BICA strategy seeks higher ground for accountants
by Kali Muluzi
Botswana’s accountancy profession is moving into higher gear in its bid to clean itself up, embrace a higher level of professionalism, and rid itself of some of its past troubles.
The effort, led by the Botswana Institute of Chartered Accountants (BICA), under the watch of out-going Chief Executive, Duncan Majinda, has seen BICA move to try and restore confidence among its stakeholders by unveiling a strategy for 2013-2016.
As in other countries, accountancy here has been sullied by shady, fly-by-night accountants operating outside the glare of the BICA.
But in the last two years, efforts to shore up the professionalism of accountancy have been ticking up. BICA has implemented a turnaround supported by the enactment of two key Acts to regulate the profession.
The Accountants Act of 2010 has come into effect, ensuring compliance of accountants to ethical practice. It slaps stiff penalties on people caught masquerading as accountants, with the aim of reducing the tally of phony unqualified accountants operating outside the reach of BICA.
The penalties include a fine of up to P500, 000 or imprisonment for up to 10 years, or both.
“A lot more people will not be practicing because of this law,” Majinda, told stakeholders at the unveiling of the strategy, a milestone for BICA.
In addition, the Financial Reporting Act came into effect in April 2011. It oversees all professional accountancy bodies, audit and assurance services, management and public sector accounting and internal audit.
In April 2011, BICA launched its own technical qualification, enrolling 47 students. By October 2012, the number had grown to 265, the majority sponsored by the Botswana government. The technical qualification will be done through BICA’s 45 authorised training employers in Gaborone, Francistown, Maun and other areas.
According to the organisation, the technical qualification will be supported by AAT. “Botswana is the second largest base for AAT in the world,” said Majinda
Similar institutions in Africa which already have a similar one running include Zambia’s Institute of Chartered Accountants (ZICA).
“Most institutions in Africa start with the accounting technician qualification,” he said. The new qualification, though localised, will borrow a lot from AAT, which has been a stepping stone and supply conduit for BICA programmes.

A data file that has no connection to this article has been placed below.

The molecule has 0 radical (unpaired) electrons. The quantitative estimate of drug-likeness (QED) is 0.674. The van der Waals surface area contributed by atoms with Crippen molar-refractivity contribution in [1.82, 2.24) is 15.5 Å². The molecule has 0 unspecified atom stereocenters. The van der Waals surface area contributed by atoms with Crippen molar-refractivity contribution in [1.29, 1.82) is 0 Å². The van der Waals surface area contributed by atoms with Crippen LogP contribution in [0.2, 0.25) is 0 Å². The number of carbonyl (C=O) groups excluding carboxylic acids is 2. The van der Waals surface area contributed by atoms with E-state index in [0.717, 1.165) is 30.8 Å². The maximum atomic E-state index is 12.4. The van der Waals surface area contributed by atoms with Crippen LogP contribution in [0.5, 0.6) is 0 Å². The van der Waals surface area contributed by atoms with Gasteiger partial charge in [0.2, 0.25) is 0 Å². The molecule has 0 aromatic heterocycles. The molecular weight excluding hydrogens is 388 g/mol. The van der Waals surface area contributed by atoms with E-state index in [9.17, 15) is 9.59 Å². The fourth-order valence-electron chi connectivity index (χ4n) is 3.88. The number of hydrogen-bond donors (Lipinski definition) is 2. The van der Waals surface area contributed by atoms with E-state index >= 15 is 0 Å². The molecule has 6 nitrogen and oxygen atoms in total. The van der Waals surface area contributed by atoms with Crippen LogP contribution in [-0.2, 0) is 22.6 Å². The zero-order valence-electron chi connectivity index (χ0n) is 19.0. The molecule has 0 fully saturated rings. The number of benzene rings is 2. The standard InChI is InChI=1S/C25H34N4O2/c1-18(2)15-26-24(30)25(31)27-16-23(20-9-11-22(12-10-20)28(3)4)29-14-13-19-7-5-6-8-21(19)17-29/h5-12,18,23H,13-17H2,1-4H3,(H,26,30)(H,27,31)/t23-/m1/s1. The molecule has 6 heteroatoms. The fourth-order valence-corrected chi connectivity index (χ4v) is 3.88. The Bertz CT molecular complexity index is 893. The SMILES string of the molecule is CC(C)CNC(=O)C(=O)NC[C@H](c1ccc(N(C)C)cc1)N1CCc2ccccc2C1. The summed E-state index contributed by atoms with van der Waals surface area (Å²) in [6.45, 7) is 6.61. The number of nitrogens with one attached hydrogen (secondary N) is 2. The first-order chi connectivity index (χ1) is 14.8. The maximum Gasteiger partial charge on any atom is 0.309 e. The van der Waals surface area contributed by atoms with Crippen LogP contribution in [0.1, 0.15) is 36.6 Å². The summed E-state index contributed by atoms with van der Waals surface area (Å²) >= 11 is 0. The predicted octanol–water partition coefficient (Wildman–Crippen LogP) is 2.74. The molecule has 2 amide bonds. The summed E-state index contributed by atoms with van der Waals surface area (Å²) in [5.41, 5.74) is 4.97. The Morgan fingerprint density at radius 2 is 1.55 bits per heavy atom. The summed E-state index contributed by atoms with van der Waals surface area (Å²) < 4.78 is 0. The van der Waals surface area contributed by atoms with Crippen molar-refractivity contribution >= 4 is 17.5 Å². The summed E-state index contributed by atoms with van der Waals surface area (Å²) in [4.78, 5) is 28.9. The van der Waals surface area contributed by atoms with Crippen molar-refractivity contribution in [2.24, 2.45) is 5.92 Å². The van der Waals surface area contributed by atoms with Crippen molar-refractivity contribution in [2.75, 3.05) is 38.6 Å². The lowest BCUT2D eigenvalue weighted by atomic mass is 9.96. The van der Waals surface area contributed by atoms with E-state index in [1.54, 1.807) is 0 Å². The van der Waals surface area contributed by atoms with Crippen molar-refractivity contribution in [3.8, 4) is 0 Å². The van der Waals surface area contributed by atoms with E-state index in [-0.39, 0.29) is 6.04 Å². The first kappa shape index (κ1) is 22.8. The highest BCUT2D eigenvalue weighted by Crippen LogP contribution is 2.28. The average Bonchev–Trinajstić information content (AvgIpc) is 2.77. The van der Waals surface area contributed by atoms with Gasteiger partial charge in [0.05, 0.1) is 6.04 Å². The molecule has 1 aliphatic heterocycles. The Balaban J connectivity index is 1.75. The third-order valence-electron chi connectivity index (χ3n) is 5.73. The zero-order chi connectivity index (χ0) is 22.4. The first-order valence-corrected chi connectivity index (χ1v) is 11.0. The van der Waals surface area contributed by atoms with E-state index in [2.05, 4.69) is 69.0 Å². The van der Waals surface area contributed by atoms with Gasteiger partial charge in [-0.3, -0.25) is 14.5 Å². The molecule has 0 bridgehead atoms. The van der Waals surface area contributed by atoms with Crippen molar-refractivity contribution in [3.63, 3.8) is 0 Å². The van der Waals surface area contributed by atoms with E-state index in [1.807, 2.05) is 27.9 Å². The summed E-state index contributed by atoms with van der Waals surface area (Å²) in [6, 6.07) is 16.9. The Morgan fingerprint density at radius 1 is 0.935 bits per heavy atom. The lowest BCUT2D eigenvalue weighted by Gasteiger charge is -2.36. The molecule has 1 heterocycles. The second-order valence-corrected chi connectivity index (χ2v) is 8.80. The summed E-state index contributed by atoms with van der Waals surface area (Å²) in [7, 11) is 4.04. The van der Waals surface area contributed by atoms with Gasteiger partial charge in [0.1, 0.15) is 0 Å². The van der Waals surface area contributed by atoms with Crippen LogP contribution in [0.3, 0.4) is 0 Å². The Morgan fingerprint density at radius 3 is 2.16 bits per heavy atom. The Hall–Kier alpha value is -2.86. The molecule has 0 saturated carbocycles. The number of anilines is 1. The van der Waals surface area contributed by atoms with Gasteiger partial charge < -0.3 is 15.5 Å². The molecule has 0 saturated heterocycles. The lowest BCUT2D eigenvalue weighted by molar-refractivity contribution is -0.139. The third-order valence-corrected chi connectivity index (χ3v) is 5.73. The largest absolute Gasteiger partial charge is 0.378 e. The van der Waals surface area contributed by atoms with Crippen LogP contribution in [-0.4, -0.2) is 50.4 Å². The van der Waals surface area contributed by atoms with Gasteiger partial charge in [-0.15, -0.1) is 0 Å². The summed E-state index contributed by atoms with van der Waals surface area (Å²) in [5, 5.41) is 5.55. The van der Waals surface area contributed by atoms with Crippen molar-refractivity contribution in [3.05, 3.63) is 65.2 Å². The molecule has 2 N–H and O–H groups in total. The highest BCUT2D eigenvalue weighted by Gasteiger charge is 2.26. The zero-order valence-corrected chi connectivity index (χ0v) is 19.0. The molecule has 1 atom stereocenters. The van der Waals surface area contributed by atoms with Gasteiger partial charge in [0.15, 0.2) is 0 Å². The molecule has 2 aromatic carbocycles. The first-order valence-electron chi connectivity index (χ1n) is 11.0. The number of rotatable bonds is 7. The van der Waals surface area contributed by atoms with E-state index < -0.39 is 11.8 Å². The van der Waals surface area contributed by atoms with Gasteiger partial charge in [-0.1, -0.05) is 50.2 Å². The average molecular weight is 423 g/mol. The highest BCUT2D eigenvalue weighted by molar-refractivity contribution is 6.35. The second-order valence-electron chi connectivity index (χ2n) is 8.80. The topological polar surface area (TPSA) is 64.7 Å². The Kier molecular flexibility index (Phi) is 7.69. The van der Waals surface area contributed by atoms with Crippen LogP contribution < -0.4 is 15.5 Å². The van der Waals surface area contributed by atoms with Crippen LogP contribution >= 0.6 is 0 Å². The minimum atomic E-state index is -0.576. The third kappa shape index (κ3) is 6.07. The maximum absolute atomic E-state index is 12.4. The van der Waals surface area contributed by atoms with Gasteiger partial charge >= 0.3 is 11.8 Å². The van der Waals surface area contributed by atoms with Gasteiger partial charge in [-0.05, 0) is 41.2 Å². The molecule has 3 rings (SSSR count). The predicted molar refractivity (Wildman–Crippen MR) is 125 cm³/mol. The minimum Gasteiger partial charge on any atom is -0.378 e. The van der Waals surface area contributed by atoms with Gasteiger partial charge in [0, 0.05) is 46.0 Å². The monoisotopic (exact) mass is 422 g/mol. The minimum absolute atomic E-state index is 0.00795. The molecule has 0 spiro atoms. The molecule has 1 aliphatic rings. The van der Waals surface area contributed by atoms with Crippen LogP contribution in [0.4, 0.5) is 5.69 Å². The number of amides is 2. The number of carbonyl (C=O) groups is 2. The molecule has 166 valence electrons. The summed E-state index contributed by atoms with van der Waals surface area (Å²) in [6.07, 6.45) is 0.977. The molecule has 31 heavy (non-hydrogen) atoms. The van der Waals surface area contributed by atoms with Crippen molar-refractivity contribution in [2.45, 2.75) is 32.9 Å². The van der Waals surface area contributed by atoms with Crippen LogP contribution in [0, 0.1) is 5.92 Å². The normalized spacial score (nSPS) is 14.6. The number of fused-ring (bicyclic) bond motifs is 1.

The local technician qualification, expected to further generate BICA revenues, improving its funding profile, will run through its accredited institutions, which include Damelin, Botho College, and Botswana Accountancy College.
Meanwhile, BICA says it aims to increase the number of professional accountants in Botswana to 1,455 by 2016. There are currently 55 BICA chartered accountants.
However, Majinda says challenges remain despite these positive pointers. At the moment, BICA only meets 20 percent of the economy’s accounting demands. Of that percentage, expatriates make up 80 percent.
BICA’s efforts to add a gloss to the accountancy profession will receive a fillip in 2013 as the Botswana Accountancy Oversight Authority (BAOA) takes off. Majinda, who is leaving BICA, has been appointed as the founding chief executive officer of this parastatal organisation.
BAOA will regulate the accountancy profession, providing oversight to accounting and auditing services. It will also promote the standard, quality and credibility of providing financial and non-financial information.
Its role will include standard setting, financial reporting monitoring, audit practice reviews, enforcement of compliance, and oversight over the education and training of accountants in Botswana. BAOA, established in terms of the Financial Reporting Act, is in the process of hiring key staff.
Botswana will become the fourth African country to have such a body, after South Africa, Mauritius and Egypt, showing just how slow the continent’s accountants have been in accepting such institutions.
“We have seen a resistance to oversight institutions in Africa,” Majinda said.